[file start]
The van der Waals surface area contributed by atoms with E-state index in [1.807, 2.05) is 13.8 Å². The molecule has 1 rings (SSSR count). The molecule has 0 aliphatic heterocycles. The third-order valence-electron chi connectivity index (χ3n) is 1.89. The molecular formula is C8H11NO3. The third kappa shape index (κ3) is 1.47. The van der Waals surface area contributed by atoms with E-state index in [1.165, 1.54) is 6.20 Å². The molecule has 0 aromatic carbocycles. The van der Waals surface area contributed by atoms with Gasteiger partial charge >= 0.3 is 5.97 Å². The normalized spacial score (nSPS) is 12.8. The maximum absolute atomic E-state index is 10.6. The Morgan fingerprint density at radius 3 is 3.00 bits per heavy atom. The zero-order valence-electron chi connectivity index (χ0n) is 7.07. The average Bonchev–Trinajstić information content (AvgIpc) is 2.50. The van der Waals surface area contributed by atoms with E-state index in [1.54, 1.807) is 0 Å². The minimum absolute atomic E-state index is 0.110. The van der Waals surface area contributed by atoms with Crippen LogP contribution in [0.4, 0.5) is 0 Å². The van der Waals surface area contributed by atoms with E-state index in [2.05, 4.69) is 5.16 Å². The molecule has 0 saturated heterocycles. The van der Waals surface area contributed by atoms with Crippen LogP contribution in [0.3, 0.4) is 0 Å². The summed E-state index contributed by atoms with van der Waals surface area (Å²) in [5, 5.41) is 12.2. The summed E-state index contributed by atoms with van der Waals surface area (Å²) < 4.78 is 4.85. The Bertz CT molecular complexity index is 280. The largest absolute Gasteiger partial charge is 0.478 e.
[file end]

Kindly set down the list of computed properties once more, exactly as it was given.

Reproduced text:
The van der Waals surface area contributed by atoms with E-state index in [1.807, 2.05) is 13.8 Å². The molecule has 1 rings (SSSR count). The molecule has 0 aliphatic heterocycles. The third-order valence-electron chi connectivity index (χ3n) is 1.89. The molecular formula is C8H11NO3. The third kappa shape index (κ3) is 1.47. The van der Waals surface area contributed by atoms with E-state index in [1.165, 1.54) is 6.20 Å². The molecule has 0 aromatic carbocycles. The van der Waals surface area contributed by atoms with Gasteiger partial charge >= 0.3 is 5.97 Å². The normalized spacial score (nSPS) is 12.8. The maximum absolute atomic E-state index is 10.6. The Morgan fingerprint density at radius 3 is 3.00 bits per heavy atom. The zero-order valence-electron chi connectivity index (χ0n) is 7.07. The average Bonchev–Trinajstić information content (AvgIpc) is 2.50. The van der Waals surface area contributed by atoms with E-state index in [1.54, 1.807) is 0 Å². The minimum absolute atomic E-state index is 0.110. The van der Waals surface area contributed by atoms with Crippen LogP contribution in [0.4, 0.5) is 0 Å². The van der Waals surface area contributed by atoms with E-state index in [2.05, 4.69) is 5.16 Å². The molecule has 0 saturated heterocycles. The van der Waals surface area contributed by atoms with Crippen LogP contribution in [0.3, 0.4) is 0 Å². The summed E-state index contributed by atoms with van der Waals surface area (Å²) in [5, 5.41) is 12.2. The summed E-state index contributed by atoms with van der Waals surface area (Å²) < 4.78 is 4.85. The Bertz CT molecular complexity index is 280. The largest absolute Gasteiger partial charge is 0.478 e.